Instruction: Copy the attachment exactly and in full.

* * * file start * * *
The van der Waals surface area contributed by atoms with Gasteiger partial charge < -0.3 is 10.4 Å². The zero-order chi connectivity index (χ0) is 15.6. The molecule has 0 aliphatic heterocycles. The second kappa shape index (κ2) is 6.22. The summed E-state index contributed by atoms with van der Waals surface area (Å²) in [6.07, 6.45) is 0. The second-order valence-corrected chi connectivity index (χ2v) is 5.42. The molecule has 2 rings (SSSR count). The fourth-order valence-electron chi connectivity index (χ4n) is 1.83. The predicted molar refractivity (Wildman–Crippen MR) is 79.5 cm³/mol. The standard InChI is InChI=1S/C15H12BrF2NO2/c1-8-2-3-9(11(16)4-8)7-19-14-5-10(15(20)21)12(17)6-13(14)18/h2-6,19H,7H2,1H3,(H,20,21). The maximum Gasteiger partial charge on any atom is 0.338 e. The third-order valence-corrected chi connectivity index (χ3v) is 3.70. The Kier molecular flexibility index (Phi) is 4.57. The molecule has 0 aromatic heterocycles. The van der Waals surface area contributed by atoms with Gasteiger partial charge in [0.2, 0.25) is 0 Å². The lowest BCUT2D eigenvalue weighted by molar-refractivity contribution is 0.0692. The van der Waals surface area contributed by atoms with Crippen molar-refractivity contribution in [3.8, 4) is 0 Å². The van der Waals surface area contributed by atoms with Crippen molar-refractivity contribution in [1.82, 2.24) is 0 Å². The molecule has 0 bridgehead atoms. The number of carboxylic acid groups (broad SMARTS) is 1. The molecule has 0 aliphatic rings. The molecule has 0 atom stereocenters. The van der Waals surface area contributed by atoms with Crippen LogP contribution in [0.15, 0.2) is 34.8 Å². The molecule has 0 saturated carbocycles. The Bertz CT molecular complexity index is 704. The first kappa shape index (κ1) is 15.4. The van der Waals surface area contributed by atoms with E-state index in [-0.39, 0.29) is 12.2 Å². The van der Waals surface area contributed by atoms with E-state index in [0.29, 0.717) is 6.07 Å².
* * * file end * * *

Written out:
The van der Waals surface area contributed by atoms with Gasteiger partial charge < -0.3 is 10.4 Å². The zero-order chi connectivity index (χ0) is 15.6. The molecule has 0 aliphatic heterocycles. The second kappa shape index (κ2) is 6.22. The summed E-state index contributed by atoms with van der Waals surface area (Å²) in [6.07, 6.45) is 0. The second-order valence-corrected chi connectivity index (χ2v) is 5.42. The molecule has 2 rings (SSSR count). The fourth-order valence-electron chi connectivity index (χ4n) is 1.83. The predicted molar refractivity (Wildman–Crippen MR) is 79.5 cm³/mol. The standard InChI is InChI=1S/C15H12BrF2NO2/c1-8-2-3-9(11(16)4-8)7-19-14-5-10(15(20)21)12(17)6-13(14)18/h2-6,19H,7H2,1H3,(H,20,21). The maximum Gasteiger partial charge on any atom is 0.338 e. The third-order valence-corrected chi connectivity index (χ3v) is 3.70. The Kier molecular flexibility index (Phi) is 4.57. The molecule has 0 aromatic heterocycles. The van der Waals surface area contributed by atoms with Gasteiger partial charge in [0.2, 0.25) is 0 Å². The lowest BCUT2D eigenvalue weighted by molar-refractivity contribution is 0.0692. The van der Waals surface area contributed by atoms with Crippen molar-refractivity contribution in [3.8, 4) is 0 Å². The van der Waals surface area contributed by atoms with Crippen molar-refractivity contribution in [1.82, 2.24) is 0 Å². The molecule has 0 bridgehead atoms. The number of carboxylic acid groups (broad SMARTS) is 1. The molecule has 0 aliphatic rings. The molecule has 0 atom stereocenters. The van der Waals surface area contributed by atoms with Crippen LogP contribution in [0.15, 0.2) is 34.8 Å². The molecule has 0 saturated carbocycles. The Bertz CT molecular complexity index is 704. The first kappa shape index (κ1) is 15.4. The van der Waals surface area contributed by atoms with E-state index in [-0.39, 0.29) is 12.2 Å². The van der Waals surface area contributed by atoms with E-state index in [0.29, 0.717) is 6.07 Å².